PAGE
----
He breathed a sigh of relief. “West of San Antonio, on a very large ranch.”
“Why are you here in Nacogdoches? I’ve often wondered.”
“To buy blooded mares to add to our herd.”
“Our. Who else?”
“My father. He and I ranch together on property that’s been in his family for generations. He and my mother live there, but it’s a very large house, and an enormous operation. It takes all of us and many vaqueros to keep things going. My father is aging, so I am mostly in charge.”
“A ranch? I know nothing of ranching or the West. I would like to live in a city. But you live…”
“Not far from San Antonio,” he hastened to say. “But it is far enough away that we only go twice a year for a holiday.”
She lowered her head and looked at her hands. “I don’t know. That seems far out of my realm of expertise. I’m not certain I could do that.”
“Answer this, Cynthia. Would you rather live here until your father finds another husband for you, or would you rather make your own decision? I’m giving you a choice.”
At that moment, they heard heavy, hurried footsteps on the porch. Both knew it was the master of the house. Just as he opened the door, stepped in, and turned toward the parlor, Ricardo gathered Cynthia into his arms. He turned her just so, placed his lips on her soft, feminine ones, and kissed her with all the passion he could muster. For good measure, he moved one hand to one breast. Instead of fighting, she responded as though she hadn’t heard her father.
“Cynthia Louise Harrington! What the devil are you up to?”
Ricardo and Cynthia pulled back, but they did not jerk apart. Instead, they gazed into each other’s eyes and parted slowly. Without caring if the man was in the room or not, Ricardo placed his palm on her cheek, and kissed her on the other, ever so sweetly and gently. Before he let her go, he whispered, “Will you marry me?”
She nodded and whispered in return, “Yes, I will marry you.”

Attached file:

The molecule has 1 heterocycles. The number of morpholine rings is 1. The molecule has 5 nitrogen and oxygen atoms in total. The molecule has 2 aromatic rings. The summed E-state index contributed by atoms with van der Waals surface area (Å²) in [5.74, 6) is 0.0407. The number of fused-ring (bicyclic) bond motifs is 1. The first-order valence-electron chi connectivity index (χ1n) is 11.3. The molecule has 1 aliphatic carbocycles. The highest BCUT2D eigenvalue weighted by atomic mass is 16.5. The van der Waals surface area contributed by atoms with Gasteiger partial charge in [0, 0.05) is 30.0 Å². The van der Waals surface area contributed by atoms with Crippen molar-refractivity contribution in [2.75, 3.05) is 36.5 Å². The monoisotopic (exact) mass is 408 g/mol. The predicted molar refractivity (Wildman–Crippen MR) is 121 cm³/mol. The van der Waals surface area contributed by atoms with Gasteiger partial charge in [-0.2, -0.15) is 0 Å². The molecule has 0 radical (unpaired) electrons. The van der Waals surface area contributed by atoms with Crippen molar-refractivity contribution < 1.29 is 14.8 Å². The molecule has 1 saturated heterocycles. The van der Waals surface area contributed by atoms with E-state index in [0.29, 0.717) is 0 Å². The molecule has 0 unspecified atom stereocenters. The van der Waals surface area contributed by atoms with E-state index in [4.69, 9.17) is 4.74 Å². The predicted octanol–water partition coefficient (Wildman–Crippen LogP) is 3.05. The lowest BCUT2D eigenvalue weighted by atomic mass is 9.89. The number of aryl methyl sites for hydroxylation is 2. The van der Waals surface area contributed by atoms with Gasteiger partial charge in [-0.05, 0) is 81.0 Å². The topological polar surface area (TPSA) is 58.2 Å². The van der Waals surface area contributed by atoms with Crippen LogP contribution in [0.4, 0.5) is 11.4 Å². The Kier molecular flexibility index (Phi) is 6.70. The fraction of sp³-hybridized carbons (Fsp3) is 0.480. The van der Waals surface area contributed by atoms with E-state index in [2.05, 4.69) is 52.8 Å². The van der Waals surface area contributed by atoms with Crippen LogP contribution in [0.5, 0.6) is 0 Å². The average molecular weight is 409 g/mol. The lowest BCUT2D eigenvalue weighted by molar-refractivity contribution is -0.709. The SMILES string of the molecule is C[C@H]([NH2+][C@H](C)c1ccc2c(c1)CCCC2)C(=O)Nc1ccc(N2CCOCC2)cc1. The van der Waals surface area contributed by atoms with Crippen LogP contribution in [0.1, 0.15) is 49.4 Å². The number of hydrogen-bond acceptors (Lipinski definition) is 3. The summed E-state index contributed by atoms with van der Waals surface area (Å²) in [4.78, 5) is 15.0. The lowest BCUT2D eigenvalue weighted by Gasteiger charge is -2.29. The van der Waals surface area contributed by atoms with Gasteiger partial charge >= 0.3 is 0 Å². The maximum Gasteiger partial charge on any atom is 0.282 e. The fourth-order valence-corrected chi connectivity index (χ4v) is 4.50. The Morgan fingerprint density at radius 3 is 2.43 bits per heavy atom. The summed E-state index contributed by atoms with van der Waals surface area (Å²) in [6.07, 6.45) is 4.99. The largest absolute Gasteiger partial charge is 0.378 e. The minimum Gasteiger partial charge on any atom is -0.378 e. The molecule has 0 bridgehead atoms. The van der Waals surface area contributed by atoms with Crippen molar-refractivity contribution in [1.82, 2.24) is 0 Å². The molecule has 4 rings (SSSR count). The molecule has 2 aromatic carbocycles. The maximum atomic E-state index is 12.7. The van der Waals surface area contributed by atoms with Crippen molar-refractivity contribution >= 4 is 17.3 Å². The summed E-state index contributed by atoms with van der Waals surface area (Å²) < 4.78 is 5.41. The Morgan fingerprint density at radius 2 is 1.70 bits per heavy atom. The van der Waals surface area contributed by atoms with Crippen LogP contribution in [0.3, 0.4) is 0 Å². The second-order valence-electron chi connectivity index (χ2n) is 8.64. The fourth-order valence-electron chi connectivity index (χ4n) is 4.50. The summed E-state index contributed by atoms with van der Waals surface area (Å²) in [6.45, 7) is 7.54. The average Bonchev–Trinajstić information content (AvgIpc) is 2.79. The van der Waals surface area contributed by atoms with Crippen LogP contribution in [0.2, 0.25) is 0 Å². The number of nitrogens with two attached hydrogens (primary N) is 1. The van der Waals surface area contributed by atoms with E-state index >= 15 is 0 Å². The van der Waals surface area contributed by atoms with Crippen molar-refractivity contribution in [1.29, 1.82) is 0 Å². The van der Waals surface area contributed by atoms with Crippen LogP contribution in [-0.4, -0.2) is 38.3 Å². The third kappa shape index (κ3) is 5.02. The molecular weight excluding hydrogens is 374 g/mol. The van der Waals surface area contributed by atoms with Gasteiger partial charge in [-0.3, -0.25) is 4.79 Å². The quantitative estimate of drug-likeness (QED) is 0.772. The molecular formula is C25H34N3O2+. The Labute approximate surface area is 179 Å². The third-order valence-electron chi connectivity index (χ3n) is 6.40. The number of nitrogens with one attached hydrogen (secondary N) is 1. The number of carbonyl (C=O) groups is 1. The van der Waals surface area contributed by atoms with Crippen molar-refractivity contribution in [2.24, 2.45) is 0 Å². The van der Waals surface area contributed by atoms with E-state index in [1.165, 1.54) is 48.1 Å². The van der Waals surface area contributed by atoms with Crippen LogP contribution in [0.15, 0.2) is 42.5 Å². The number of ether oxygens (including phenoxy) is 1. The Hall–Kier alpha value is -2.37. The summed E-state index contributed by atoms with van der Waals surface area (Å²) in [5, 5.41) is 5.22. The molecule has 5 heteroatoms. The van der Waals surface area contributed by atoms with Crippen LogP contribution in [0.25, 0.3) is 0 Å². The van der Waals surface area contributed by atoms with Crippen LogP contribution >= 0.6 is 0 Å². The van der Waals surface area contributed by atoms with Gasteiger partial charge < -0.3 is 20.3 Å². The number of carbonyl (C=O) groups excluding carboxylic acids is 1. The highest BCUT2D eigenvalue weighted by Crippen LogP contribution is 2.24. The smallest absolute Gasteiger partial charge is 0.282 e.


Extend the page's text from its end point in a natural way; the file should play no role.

TO: Rafaelo Romero. Double R Ranch. Rico Springs, Texas
FROM: Ricardo Romero
Arriving home STOP Twenty mares STOP One stallion STOP One bride STOP

Trailer: All My Hopes and Dreams.

The title of this novel is ALL MY HOPES AND DREAMS. The e-Book release is November 21, and the print will be available February 22, 2009.
Thank you for reading,
Celia Yeary


Lauri said...

Your books sounds wonderful, Celia!

Congrats on the release date and best wishes for many, many sales!

Interesting post about the land grants, too!


Tanya Hanson said...

Congratulations on this wonderful book. So tomorrow's the big day. May all your hopes and dreams come true!

Your post is most interesting and reminds me of our region's historical landowner, Don Olivas.

Cheryl said...

Congrats on your release date tomorrow. I know you are excited! Loved the excerpt--Ricardo sounds like my kind of guy.

Loretta said...

Loved the book trailer, made more interesting by reading the excerpt from your post. Gorgeous book cover.

MaryF said...

Very cool, Celia! My family can trace back to one of the "Old 300" who came with Stephen Austin, and I'm writing my first historical set in that time period.

Off to get your book!

MaryF said...

Blast, I thought it was the 21st already....

Linda LaRoque said...

Interesting post, Celica, but I loved the excerpt and trailer. Must read All My Hopes and Dreams.


Diana Castilleja said...

The book excerpt is wonderful. Congratulations on your first release!

Mary Ricksen said...

I wish you the best of luck Celia, and I love the name of your book.

Romance Author said...

Interesting information and intriguing excerpt.

Celia Yeary said...

Oh, thank you all--such sweet comments. I savor each one. So, to Lauri, Tanya, Cheryl, Loretta, Mary F., Linda, Dianna, Mary R., Romance Author, I do appreciate your best wishes. Celia

Anne Carrole said...

Great excerpt Celia--congrats on release!

Debster said...

Great post Celia, and the book trailer is beautiful.